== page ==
It seems that many vegans in the developed world assume the diets of people in developing countries are vegan. While many dishes are indeed vegetable or plant-based, I feel that this belief takes a number of things out of context.
1. The People Mostly Aren't Vegan
While the dishes consist of mostly plant or fungus, the people aren't eating vegetable-based dishes for the sake of veganism. They are eating the dishes, because it's simple to make (from their point of view) and meat is too costly. Animal products are eaten rarely, and when they are consumed, they are consumed in bite-sized or small portions, because it's not cost-effective for one person to eat a gargantuan piece of beef steak. The amount of meat consumed should not be interpreted as vegan, as veganism requires the total elimination of animal products mainly for ethical reasons.
2. The People May Be Malnourished For Scarcity Of Food
People in developing countries are just as malnourished as people in developed countries. While people in developed countries tend to become obese and malnourished due to excessive quantities of junk food, people in developing countries tend to manifest the stereotypical images of malnutrition and poverty. People tend to grab whatever is close, cheap, and convenient. In the United States, that would mean a hamburger, fries, and soda at a fast food restaurant or some candy at the gas station for impoverished people in food deserts.
In Malaysia and other Asian countries, that would mean tofu or rice. In the USA, the junk food provides too many calories and too little vital nutrients. In developing countries, the opposite is true. There is a lot of food rich in nutrients and low in calories, and along with a very physically intensive lifestyle, people become weak and bony, nearing starvation. Vegans may say all they want that "low-calorie" is desirable, but that desirability is only understood within a high-calorie food environment. I don't think they (usually vegans in the developed world) truly understand what it's like to struggle with caloric deficits on an everyday basis. For some first-hand experience to understand these economic and nutritional struggles, I would highly recommend anyone to watch Living on One Dollar (2013). The Economics students in the film actually had to use lard to fatten their meals.
3. The People May Use Bugs As A Source Of Animal Protein
Every time vegans make a health & fitness or food documentary, they always compare meat from livestock animals and colorful fruits and vegetables, as if those things are the only two choices and are polar opposites. It is incorrect to assume that livestock animals have to be some kind of bird, swine, cattle, or fish. In reality, people eat bugs as a source of animal protein. In addition to the inaccurate portrayal of meat, there is much emphasis on what people recognize as "higher animals". Everyone cares about the cute pig that gets slaughtered, and no one cares about the ant that gets stomped or the bee that gets swatted or the mosquito that gets poisoned by natural or artificial pesticide or the termite colony that infests people's homes or the dozens of other critters that become roadkill.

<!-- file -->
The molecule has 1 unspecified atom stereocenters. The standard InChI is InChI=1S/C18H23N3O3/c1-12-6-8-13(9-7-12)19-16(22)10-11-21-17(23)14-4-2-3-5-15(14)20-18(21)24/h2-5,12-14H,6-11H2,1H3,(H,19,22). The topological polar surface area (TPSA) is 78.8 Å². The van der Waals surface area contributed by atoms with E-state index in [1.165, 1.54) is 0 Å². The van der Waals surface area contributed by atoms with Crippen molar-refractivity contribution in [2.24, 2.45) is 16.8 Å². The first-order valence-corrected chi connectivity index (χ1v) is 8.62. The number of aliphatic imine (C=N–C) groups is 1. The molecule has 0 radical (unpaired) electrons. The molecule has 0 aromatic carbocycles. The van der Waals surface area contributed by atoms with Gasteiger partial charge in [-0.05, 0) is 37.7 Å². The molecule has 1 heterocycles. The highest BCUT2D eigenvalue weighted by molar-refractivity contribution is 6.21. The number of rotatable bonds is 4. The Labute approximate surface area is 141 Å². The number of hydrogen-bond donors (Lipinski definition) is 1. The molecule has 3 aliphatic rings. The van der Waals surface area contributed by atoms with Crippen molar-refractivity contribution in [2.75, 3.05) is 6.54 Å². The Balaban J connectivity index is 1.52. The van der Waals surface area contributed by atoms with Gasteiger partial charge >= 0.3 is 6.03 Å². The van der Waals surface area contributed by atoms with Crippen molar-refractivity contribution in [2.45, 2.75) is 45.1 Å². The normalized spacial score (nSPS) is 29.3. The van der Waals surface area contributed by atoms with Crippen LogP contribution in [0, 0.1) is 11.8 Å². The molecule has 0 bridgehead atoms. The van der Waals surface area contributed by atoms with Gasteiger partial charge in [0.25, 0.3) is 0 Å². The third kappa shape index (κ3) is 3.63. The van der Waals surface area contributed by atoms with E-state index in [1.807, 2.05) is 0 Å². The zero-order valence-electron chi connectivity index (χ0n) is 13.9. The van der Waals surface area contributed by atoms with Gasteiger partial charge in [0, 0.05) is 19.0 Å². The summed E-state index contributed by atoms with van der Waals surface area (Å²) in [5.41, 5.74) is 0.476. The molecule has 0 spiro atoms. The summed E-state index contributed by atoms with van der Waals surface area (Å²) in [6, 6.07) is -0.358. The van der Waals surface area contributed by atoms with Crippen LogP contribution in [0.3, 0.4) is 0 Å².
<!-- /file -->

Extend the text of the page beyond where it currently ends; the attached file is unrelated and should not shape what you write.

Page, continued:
If humans are to respect all animal life, then humans should not use any pesticides (natural or man-made) against the agricultural pests. Humans should not freak out when they see a spider creeping on the wall. Humans should allow mosquitoes to suck their blood and spread bloodborne diseases among the human populations, which can put a check on the exploding human population. Humans should not drive cars, because highways and streets block paths for other animals, many of which have to migrate for food or mates. Unfortunately, humans are doing all those things and making one big mess in the world.
4. The People May Not Have Regular Health Check-Ups
Vegans in the developed world are fortunate enough to get regular health check-ups. If anything goes wrong in their vegan lifestyle, then that can easily be corrected, and the vegan lifestyle can still be maintained. I think vegans should seriously keep in mind that following the vegan diet takes some health risks. These health risks may not be diagnosed in people who eat vegan food all the time but do not have adequate healthcare.
People in developing countries may or may not have adequate healthcare. Maybe the richer ones do, but the poorer ones certainly don't, and it's the poor that eat like vegans. Expecting a life of poverty as the golden ideal for the human race is kind of unrealistic. Maybe it's realistic, if a person has ascetic values. Buddhists are known for such ascetism and ethical living, but they are the exception, not the norm.
5. Developing Countries Are Becoming Richer
Developing countries are becoming richer and richer. As people become wealthier, they want to consume more luxury products, which include meats and sweets and fancy electronics. As a result, global meat consumption rises. Oceans are being overfished; rainforests are being cut down to make way for farmland for big herbivorous livestock animals. The way people obtain food is not sustainable for long, so if people keep on extracting resources like this, there will be a mass starvation. I suppose that is a good thing, because starvation may kill off a sizable chunk of the human population.